The DNA Variants that can Predict Children’s IBD Treatment Response

October 15, 2020

The longitudinal study included 209 children, one of the largest samples in the world for a study on this topic.

Specific DNA variants are now known to be predictors of long-term response to antitumor necrosis factor (anti-TNF) drugs in children for treatment with Crohn’s disease or ulcerative colitis, types of inflammatory bowel disease (IBD), according to a paper published in the Journal of Pediatric Gastroenterology and Nutrition.

Investigators from Spain conducted a longitudinal cohort study of 209 children in order to study the long-term effects of anti-TNF drug treatment in children with IBD. The investigators also wanted to categorize anti-TNF treatment (specifically infliximab and adalimumab) failure by genotype.

The study authors said it is important to optimize IBD treatment in children because they have to live with the disease for much longer, and it is also more complex in this population. The children involved in the study were diagnosed with IBD and treated with anti-TNF drugs between 2016-2018.

The median age at diagnosis with IBD was 10.6 years, the study authors reported, and the median treatment initiation after diagnosis was 9.6 months. There were 31 patients who experienced clinical activity of IBD during the anti-TNF treatment, and time to treatment failure in these patients was a median of 15.2 months, the study authors learned.

Patients with Crohn’s disease or ulcerative colitis who failed anti-TNF treatment showed no significant differences in age at diagnosis, age at start of treatment, months from diagnosis to onset of therapy, sex, or other factors compared to those who did not fail treatment, the study authors said.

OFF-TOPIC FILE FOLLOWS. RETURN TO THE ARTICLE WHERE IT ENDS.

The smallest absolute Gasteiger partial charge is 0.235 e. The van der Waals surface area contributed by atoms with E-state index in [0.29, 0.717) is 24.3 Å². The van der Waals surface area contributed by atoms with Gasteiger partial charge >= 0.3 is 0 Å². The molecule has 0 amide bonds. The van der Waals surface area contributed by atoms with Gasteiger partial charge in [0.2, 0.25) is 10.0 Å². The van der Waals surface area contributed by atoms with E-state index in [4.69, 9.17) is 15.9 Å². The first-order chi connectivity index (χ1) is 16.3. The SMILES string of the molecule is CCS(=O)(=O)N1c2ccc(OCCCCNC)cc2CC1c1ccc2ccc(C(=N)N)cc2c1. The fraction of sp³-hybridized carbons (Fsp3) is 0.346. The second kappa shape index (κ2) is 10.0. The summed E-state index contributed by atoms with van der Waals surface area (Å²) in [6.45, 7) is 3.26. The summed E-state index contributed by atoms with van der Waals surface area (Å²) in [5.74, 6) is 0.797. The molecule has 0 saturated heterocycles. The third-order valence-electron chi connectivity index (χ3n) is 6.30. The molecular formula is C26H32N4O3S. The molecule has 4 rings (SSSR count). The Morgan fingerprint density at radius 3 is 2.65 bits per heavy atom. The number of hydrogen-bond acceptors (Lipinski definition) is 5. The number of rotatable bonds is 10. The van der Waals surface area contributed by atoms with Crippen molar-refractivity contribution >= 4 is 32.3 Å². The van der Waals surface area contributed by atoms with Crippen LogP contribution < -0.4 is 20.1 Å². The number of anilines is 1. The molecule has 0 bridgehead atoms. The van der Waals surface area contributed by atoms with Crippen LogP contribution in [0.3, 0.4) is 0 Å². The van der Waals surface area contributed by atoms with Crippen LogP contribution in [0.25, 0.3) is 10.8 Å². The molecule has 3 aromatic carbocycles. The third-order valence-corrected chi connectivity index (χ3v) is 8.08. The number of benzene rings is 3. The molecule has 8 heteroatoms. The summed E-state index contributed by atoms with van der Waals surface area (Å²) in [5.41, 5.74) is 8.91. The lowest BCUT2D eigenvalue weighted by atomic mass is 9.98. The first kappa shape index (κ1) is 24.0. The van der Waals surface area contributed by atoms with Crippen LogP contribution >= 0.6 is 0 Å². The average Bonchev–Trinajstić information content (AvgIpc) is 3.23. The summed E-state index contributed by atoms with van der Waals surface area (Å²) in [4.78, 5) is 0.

The investigators found 4 single-nucleotide polymorphisms (SNPs) associated with response to anti-TNF treatment among Crohn’s disease patients. One of these was predictive of a longer time to failure to treat with anti-TNF therapy, another two were predictive of a longer time to failure or better response to anti-TNF therapy, and the final one was also predictive of a longer-term response.

There was 1 SNP related to response among ulcerative colitis patients, which was associated with a longer-term response to anti-TNF treatment.

“These SNPs were not associated with the response to anti-TNF therapy in adults with Crohn’s disease,” corresponding study author Luis López-Fernández told HCPLive(R). “This observation could improve our ability to adapt anti-TNF treatment in patients with IBD based on whether the disease takes the form of Crohn’s disease or ulcerative colitis.”

The study authors also found a previous study that examined adults with Crohn’s disease and response to anti-TNF with respect to the 4 related SNPs. However, the study authors said that there was no association between their findings and the response to anti-TNF treatment in adults related to the 4 SNPs. However, they believed this may be due to differences in the populations that limited comparisons between pediatric and adult data sets.

The study authors also noted that their sample size in this cohort did not allow them to categorize their results according to the type of treatment failure, whether it was immunogenic, pharmacokinetic, or pharmacodynamic.

“Our pediatric IBD cohort is one of the largest in the world, and the conclusions we reached could encourage other authors to validate the associations described here in other cohorts before application in clinical practice,” López-Fernández concluded.